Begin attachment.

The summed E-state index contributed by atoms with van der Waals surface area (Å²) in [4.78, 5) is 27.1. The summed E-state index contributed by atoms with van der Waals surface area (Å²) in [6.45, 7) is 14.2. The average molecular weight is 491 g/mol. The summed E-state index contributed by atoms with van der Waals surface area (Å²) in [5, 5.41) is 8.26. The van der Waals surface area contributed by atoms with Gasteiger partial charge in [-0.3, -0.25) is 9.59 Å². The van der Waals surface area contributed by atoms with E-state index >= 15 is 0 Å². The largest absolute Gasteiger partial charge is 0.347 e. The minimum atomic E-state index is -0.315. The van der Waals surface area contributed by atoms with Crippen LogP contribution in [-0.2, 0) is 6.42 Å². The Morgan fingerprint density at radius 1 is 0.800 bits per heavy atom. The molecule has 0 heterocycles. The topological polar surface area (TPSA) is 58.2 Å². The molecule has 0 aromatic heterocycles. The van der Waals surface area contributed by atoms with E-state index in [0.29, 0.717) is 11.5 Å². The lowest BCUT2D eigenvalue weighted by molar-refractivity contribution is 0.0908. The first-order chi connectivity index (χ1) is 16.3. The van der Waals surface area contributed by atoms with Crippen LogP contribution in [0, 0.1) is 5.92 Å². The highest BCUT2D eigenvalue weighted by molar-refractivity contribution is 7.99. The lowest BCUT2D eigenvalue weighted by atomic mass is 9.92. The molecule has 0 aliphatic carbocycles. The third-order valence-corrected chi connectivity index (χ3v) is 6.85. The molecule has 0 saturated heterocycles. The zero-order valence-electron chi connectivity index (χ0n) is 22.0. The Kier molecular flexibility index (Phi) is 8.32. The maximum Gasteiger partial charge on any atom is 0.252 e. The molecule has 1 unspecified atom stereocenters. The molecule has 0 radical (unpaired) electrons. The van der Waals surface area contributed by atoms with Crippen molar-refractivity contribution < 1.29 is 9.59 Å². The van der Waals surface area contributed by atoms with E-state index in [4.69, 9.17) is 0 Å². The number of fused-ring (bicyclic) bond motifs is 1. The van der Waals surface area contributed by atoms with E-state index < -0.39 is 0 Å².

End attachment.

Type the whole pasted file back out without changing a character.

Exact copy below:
The summed E-state index contributed by atoms with van der Waals surface area (Å²) in [4.78, 5) is 27.1. The summed E-state index contributed by atoms with van der Waals surface area (Å²) in [6.45, 7) is 14.2. The average molecular weight is 491 g/mol. The summed E-state index contributed by atoms with van der Waals surface area (Å²) in [5, 5.41) is 8.26. The van der Waals surface area contributed by atoms with Gasteiger partial charge in [-0.3, -0.25) is 9.59 Å². The van der Waals surface area contributed by atoms with E-state index >= 15 is 0 Å². The largest absolute Gasteiger partial charge is 0.347 e. The minimum atomic E-state index is -0.315. The van der Waals surface area contributed by atoms with Crippen LogP contribution in [-0.2, 0) is 6.42 Å². The Morgan fingerprint density at radius 1 is 0.800 bits per heavy atom. The molecule has 0 heterocycles. The topological polar surface area (TPSA) is 58.2 Å². The molecule has 0 aromatic heterocycles. The van der Waals surface area contributed by atoms with E-state index in [0.29, 0.717) is 11.5 Å². The lowest BCUT2D eigenvalue weighted by molar-refractivity contribution is 0.0908. The first-order chi connectivity index (χ1) is 16.3. The van der Waals surface area contributed by atoms with Crippen LogP contribution in [0, 0.1) is 5.92 Å². The highest BCUT2D eigenvalue weighted by molar-refractivity contribution is 7.99. The lowest BCUT2D eigenvalue weighted by atomic mass is 9.92. The molecule has 0 aliphatic carbocycles. The third-order valence-corrected chi connectivity index (χ3v) is 6.85. The molecule has 0 saturated heterocycles. The zero-order valence-electron chi connectivity index (χ0n) is 22.0. The Kier molecular flexibility index (Phi) is 8.32. The maximum Gasteiger partial charge on any atom is 0.252 e. The molecule has 1 unspecified atom stereocenters. The molecule has 0 radical (unpaired) electrons. The van der Waals surface area contributed by atoms with Crippen molar-refractivity contribution < 1.29 is 9.59 Å². The van der Waals surface area contributed by atoms with E-state index in [4.69, 9.17) is 0 Å². The number of fused-ring (bicyclic) bond motifs is 1. The van der Waals surface area contributed by atoms with E-state index < -0.39 is 0 Å².